Some would consider it unprofessional of me to curse in an article that’s being published to thousands of people at the click of a button. So, for the sake of that, and with respect those readers, I’ll hold back on any foul language as best I can.
That much being said, several swear words flowed through my head when I read that Universal is planning to make Snow White and the Hunstman the first installment of a movie trilogy, despite the fact that the Snow White story has never been adapted as a trilogy. Yeah, yeah, it’s a different take on the character. Right.
Anyway, these plans were revealed today to EW. While the “story will end,” it’ll leave “questions remaining for these three characters.” I can’t imagine what those questions are; it’s a story that’s been told so many times, and we’ve known how things turn out since we were about five years old. Sure, it’s described as a “reinvention,” but I severely doubt they’ll be changing things up that much. Clicking on that link will bring you to a basic description of the character and the plot, and it just sounds like the typical “dark and gritty” approach that almost every reboot has ever taken. That way, they’ll at least be able to get more money out of audiences in the long run.
What really makes me incensed about this news is that we just kind of expect this thing to happen, in spite of the fact that it’s shameless. Storytelling is being hurt greatly by this method of stretching things out to a trilogy, which leaves movies — particularly in the fantasy genre — with unfinished stories — and the first movie is turned into something of a worthless exercise. Studios and filmmakers have forgotten the approach of something like Star Wars, which was just a standalone movie that never needed a sequel. George Lucas only made one with one in mind (I don’t care what he’s been saying for decades), and after it was a huge hit, and after there was a worthy story devised, they made it. And it’s a great film, one that can be watched without having seen the first in quite some time. Lord of the Rings is a story that needs the time to work fully, yes, but at least they were given the funding and time to make them all, and did so at once. In just under a decade, we’ve lost that element of franchise building, and it’s a huge shame.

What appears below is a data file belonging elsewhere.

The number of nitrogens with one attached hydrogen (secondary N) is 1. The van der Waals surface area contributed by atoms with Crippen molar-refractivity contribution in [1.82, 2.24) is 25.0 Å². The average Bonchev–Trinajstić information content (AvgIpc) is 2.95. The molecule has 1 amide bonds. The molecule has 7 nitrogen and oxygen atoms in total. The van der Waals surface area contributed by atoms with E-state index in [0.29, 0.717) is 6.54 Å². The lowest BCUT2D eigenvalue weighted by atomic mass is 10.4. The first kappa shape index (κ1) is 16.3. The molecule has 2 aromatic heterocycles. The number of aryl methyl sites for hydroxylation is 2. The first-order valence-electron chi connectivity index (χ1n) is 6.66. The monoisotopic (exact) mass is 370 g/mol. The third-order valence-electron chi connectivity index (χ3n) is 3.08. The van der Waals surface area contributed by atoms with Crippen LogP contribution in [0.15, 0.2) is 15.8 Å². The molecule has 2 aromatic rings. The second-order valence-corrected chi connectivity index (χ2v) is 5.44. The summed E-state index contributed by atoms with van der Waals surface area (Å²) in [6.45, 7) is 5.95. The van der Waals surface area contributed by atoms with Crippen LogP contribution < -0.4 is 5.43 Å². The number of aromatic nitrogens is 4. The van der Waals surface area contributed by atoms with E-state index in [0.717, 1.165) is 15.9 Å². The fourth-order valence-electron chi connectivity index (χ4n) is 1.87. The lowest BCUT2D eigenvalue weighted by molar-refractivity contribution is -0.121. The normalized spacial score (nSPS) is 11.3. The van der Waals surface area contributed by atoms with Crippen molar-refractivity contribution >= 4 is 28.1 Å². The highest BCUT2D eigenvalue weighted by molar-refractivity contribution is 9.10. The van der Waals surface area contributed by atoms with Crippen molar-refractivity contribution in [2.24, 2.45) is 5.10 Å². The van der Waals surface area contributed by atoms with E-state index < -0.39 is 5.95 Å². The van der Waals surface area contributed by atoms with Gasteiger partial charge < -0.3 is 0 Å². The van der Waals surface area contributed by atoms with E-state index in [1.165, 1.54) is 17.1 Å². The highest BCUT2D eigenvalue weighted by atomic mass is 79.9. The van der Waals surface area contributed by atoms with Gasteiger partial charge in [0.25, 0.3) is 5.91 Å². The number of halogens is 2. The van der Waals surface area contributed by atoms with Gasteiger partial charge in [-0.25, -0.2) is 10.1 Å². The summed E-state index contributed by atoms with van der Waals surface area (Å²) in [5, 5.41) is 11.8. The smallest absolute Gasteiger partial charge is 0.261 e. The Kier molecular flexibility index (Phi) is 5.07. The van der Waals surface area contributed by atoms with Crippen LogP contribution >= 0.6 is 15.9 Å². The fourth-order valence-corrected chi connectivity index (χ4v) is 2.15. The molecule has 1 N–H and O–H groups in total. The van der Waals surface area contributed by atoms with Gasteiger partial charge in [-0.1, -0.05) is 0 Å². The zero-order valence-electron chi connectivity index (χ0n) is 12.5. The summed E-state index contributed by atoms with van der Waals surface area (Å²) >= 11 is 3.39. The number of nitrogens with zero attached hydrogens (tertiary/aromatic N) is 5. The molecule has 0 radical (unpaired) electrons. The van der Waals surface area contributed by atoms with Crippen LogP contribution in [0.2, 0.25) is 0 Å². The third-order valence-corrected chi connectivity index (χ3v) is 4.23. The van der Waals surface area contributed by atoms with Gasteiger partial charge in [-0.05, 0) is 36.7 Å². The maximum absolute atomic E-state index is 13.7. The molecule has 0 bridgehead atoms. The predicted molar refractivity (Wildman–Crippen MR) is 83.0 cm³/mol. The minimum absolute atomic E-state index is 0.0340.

Directed by Rupert Sanders and starring Kristen Stewart, Chris Hemsworth, Charlize Theron, Sam Claflin, and seven great actors as the Dwarfs, Snow White and the Huntsman will open on June 1st, 2012. But don’t be silly enough to expect the entire story to be told in one installment.
How do you feel about this being stretched out to a trilogy? Do you think that it’s excessive for Universal to do this?
Since any New York City cinephile has a nearly suffocating wealth of theatrical options, we figured it’d be best to compile some of the more worthwhile repertory showings into one handy list. Displayed below are a few of the city’s most reliable theaters and links to screenings of their weekend offerings — films you’re not […]
In the case of evaluating David Cronenberg, — or at least forming the sort of career narrative seemingly essential to auteurist analysis — it’s inevitable to propose something of a rupture within his oeuvre: the very evident graduation from grindhouse to arthouse, and, with it, an ascension from body to mind. What dictated these labels […]
Every week we dive into the cream of the crop when it comes to home releases, including Blu-ray and DVDs, as well as recommended deals of the week. If we were provided screener copies, we’ll have our own write-up, but if that’s not the case, one can find official descriptions from the distributors. Check out […]
Writing about the films of Robert Bresson usually begins by informing reader that his films must be discussed through a trance of hushed tones and quiet veneration. There is no room for rushed judgement or quick-witted observations; Bresson makes Serious Art, as opposed to Hollywood directors who do not. There are the key phrases to […]
Latest posts from Beats Per Minute